Going to a salon can not only be pricey, but time consuming. For most people who dye their hair the inconvenience simply isn’t worth it. Coloring my hair has been a part of my life from when it was just for fun to now covering grays. I have learned tips and tricks on how to achieve that salon quality color in your own home time after time. Follow my guide to get the most out of your at home color.
Prepare Your Hair
One to two days before you color your hair, use a color protecting mask or deep conditioner. A protecting mask will help keep the hair from drying out too much when you add the color. I like to wait two days before coloring my hair after a wash to make sure that the color deposits. Dirtier hair tends to grab color better and with a good dry shampoo, you won’t miss washing it at all. Most masks go on in the shower after you shampoo and stay on for five to ten minutes. Pop on a shower cap as you shower to help the product heat and penetrate the hair.
Pick Your Product
Visit a local beauty supplier to get a bottle of color in your shade and permanence. If you’re covering grays, you should choose a permanent hair color for the most potency. If you’re just covering roots or want to change up your look, a semi permanent that lasts about six weeks may be a better option and is typically healthier for your hair. After you choose your dye, you will need a mixing bowl and brush or a squeeze bottle to apply the dye just like you would get in a box kit.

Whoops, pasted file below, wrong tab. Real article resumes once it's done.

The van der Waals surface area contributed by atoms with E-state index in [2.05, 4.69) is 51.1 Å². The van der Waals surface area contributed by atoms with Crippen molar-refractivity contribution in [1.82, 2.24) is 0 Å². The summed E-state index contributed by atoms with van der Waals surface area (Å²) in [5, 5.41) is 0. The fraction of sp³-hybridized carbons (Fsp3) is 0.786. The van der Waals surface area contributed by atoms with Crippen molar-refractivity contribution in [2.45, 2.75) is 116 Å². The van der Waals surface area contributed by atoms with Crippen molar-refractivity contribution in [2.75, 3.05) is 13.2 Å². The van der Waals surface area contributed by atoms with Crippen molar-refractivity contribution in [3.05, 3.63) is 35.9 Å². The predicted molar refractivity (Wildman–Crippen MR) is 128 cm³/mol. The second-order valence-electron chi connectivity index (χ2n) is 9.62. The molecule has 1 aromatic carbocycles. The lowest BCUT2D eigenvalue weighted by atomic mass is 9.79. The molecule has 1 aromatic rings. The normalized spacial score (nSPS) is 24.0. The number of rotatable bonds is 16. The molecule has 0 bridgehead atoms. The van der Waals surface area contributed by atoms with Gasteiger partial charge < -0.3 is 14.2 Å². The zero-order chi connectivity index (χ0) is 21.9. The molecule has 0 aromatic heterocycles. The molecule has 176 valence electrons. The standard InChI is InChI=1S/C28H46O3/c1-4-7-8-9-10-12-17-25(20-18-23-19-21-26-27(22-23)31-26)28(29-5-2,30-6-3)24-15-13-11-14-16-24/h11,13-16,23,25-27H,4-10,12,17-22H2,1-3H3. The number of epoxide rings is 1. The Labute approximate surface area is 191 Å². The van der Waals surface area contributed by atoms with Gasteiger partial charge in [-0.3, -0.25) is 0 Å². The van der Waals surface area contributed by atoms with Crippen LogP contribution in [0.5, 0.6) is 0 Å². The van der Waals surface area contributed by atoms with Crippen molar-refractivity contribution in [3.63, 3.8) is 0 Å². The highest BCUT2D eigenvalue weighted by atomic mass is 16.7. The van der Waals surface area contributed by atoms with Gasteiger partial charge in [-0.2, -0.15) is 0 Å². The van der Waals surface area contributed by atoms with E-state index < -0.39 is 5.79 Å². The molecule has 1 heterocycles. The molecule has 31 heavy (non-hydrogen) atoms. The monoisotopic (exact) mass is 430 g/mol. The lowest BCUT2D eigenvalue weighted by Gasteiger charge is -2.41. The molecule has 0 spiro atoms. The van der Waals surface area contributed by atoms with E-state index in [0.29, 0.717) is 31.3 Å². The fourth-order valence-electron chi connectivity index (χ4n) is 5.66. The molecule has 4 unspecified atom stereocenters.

Many box color contain high volume developers, or the chemical that activates and allows your hair to absorb the color. Most people need a volume 10 or 20 develop to deposit most colors and only need the 40 found in most brands if they’re bleaching their hair. The best way to avoid the higher levels of damaging chemicals is to mix your own hair color. Choose a low volume developer to go with your dye that will be the best for your hair color and type.
Dye Your Hair
Make sure to do a strand test the day before you dye to be sure the product doesn’t irritate your skin and that you like the color. I like doing sections around the base of my neck that I don’t typically have showing to test the color. After you pass the strand test, you can proceed to dye your entire head. Section your hair into several large chunks to make the coloring process easier.
If you are covering grays, make sure the roots are fully covered before moving down your head. Brush the product on the top and underside of your hair covering completely. If you’re using a liquid, put on gloves and massage the liquid through your hair making sure its completely saturated. If you have a friend who can help, ask them to get the back sections of your hair. Once covered, pile hair on top of your head and top with a shower cap to help with developing time. Follow the box directions before rinsing.
After Color Care
After you color your hair, apply a thick moisturizer or color locking conditioner. I prefer using color locking conditioners because they create a mask in your hair that keeps the color from fading quickly. Be sure to leave any conditioner or mask on for the maximum amount of time allowed. Even if your hair tends to get oily, you need to completely replenish all the moisture you just stripped out of it with the color. Allow your hair to air dry after rinsing out the conditioner and avoid heat tools for as long as possible. I try to go 5 days without washing and use dry shampoo to help keep it clean. The longer you wait to color, the more locked in the color will remain.
Continue to use a color protecting shampoo and conditioner after you’ve colored your hair to help prolong the life of the color. Typically reds and blondes will fade fastest, so be sure to use proper products to keep it fresh. Color masks, which are like temporary hair dye, can also enrich color and help you spread out the coloring process a few weeks longer. In no time, you’ll have your hair color routine down and be able to skip the salons, and save a lot of money in the process.